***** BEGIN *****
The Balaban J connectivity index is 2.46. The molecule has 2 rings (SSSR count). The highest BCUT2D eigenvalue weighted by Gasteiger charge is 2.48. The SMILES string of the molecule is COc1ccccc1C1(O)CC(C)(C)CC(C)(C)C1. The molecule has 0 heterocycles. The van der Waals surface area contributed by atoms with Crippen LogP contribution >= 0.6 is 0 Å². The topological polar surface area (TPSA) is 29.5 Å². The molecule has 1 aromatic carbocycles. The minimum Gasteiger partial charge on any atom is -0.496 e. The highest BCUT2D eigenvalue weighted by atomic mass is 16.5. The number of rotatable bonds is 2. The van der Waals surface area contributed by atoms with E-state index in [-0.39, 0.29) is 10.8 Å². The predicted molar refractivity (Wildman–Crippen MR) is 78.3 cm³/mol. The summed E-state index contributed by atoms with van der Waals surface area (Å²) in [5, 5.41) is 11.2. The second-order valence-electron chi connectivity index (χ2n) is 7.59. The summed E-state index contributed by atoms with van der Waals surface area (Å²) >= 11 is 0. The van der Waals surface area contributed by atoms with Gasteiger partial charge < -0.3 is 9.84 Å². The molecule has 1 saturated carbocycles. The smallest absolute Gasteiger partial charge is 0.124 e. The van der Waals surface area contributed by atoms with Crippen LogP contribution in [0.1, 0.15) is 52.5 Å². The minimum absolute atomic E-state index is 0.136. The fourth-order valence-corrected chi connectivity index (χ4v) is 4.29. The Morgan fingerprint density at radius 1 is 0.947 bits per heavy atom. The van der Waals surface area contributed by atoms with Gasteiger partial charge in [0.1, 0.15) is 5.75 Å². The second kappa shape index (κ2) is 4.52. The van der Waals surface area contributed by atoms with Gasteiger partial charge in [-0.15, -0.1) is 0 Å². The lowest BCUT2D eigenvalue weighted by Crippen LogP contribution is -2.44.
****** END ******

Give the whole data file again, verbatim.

The Balaban J connectivity index is 2.46. The molecule has 2 rings (SSSR count). The highest BCUT2D eigenvalue weighted by Gasteiger charge is 2.48. The SMILES string of the molecule is COc1ccccc1C1(O)CC(C)(C)CC(C)(C)C1. The molecule has 0 heterocycles. The van der Waals surface area contributed by atoms with Crippen LogP contribution >= 0.6 is 0 Å². The topological polar surface area (TPSA) is 29.5 Å². The molecule has 1 aromatic carbocycles. The minimum Gasteiger partial charge on any atom is -0.496 e. The highest BCUT2D eigenvalue weighted by atomic mass is 16.5. The number of rotatable bonds is 2. The van der Waals surface area contributed by atoms with E-state index in [-0.39, 0.29) is 10.8 Å². The predicted molar refractivity (Wildman–Crippen MR) is 78.3 cm³/mol. The summed E-state index contributed by atoms with van der Waals surface area (Å²) in [5, 5.41) is 11.2. The second-order valence-electron chi connectivity index (χ2n) is 7.59. The summed E-state index contributed by atoms with van der Waals surface area (Å²) >= 11 is 0. The van der Waals surface area contributed by atoms with Gasteiger partial charge < -0.3 is 9.84 Å². The molecule has 1 saturated carbocycles. The smallest absolute Gasteiger partial charge is 0.124 e. The van der Waals surface area contributed by atoms with Crippen LogP contribution in [0.1, 0.15) is 52.5 Å². The minimum absolute atomic E-state index is 0.136. The fourth-order valence-corrected chi connectivity index (χ4v) is 4.29. The Morgan fingerprint density at radius 1 is 0.947 bits per heavy atom. The van der Waals surface area contributed by atoms with Gasteiger partial charge in [0.1, 0.15) is 5.75 Å². The second kappa shape index (κ2) is 4.52. The van der Waals surface area contributed by atoms with Gasteiger partial charge in [-0.15, -0.1) is 0 Å². The lowest BCUT2D eigenvalue weighted by Crippen LogP contribution is -2.44.